DEAD-box proteins are the largest class of RNA helicases in all forms of life. Human DDX5, budding yeast Dbp2, and fruit fly Rm62 define a subfamily of DEAD-box proteins by their sequence conservation. Members from this subfamily function in multiple steps of RNA metabolism, including mRNA processing, microRNA processing, ribosome biogenesis, RNA decay, and regulation of transcription.
It is thought that the DDX5/Dbp2 subfamily may function in diverse cellular roles by acting as a general RNP (RNA-protein complex) chaperone, as discussed by Xing and colleagues in WIREs RNA. These DDX5/Dbp2-dependent RNPs can be formed by long non-coding RNAs and chromatin modifiers to affect gene transcription, by mRNA and nonsense-mediated decay factors, to control mRNA degradation, and/or by ribosomal RNAs and ribosomal proteins in the ribosome biogenesis pathway. These diverse biological functions are dictated by the wide range of RNA targets acted on by DDX5/Dbp2, as opposed to being due to different biochemical mechanisms.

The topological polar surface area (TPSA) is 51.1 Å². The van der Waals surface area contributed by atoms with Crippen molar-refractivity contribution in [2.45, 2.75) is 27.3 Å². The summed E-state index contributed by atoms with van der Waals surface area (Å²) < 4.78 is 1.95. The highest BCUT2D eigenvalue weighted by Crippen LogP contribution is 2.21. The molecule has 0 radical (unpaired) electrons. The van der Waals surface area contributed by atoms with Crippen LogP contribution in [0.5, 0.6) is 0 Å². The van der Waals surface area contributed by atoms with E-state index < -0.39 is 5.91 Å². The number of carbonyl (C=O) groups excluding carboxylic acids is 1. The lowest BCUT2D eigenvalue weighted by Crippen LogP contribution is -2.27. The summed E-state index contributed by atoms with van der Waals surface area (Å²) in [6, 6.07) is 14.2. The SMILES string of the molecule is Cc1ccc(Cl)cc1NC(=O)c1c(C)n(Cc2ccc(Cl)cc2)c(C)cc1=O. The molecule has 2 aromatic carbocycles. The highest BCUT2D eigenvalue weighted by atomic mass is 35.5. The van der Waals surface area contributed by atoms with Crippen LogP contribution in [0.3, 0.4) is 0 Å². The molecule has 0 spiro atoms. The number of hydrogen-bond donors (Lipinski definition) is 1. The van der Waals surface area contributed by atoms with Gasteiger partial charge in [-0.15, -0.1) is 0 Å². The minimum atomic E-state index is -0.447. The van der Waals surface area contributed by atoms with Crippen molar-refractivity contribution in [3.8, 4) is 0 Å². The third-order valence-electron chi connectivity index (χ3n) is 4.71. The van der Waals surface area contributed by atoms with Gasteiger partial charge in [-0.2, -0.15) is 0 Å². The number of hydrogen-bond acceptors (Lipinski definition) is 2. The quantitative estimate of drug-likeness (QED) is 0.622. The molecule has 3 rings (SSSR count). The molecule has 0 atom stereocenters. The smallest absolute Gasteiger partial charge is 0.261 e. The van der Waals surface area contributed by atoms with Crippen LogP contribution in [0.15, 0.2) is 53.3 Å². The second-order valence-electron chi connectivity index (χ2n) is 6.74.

Given that DDX5 is a well-known oncogene in multiple cancer types, this suggests that aberrant RNP formation may underlie human cellular transformation events.
Kindly contributed by the Authors.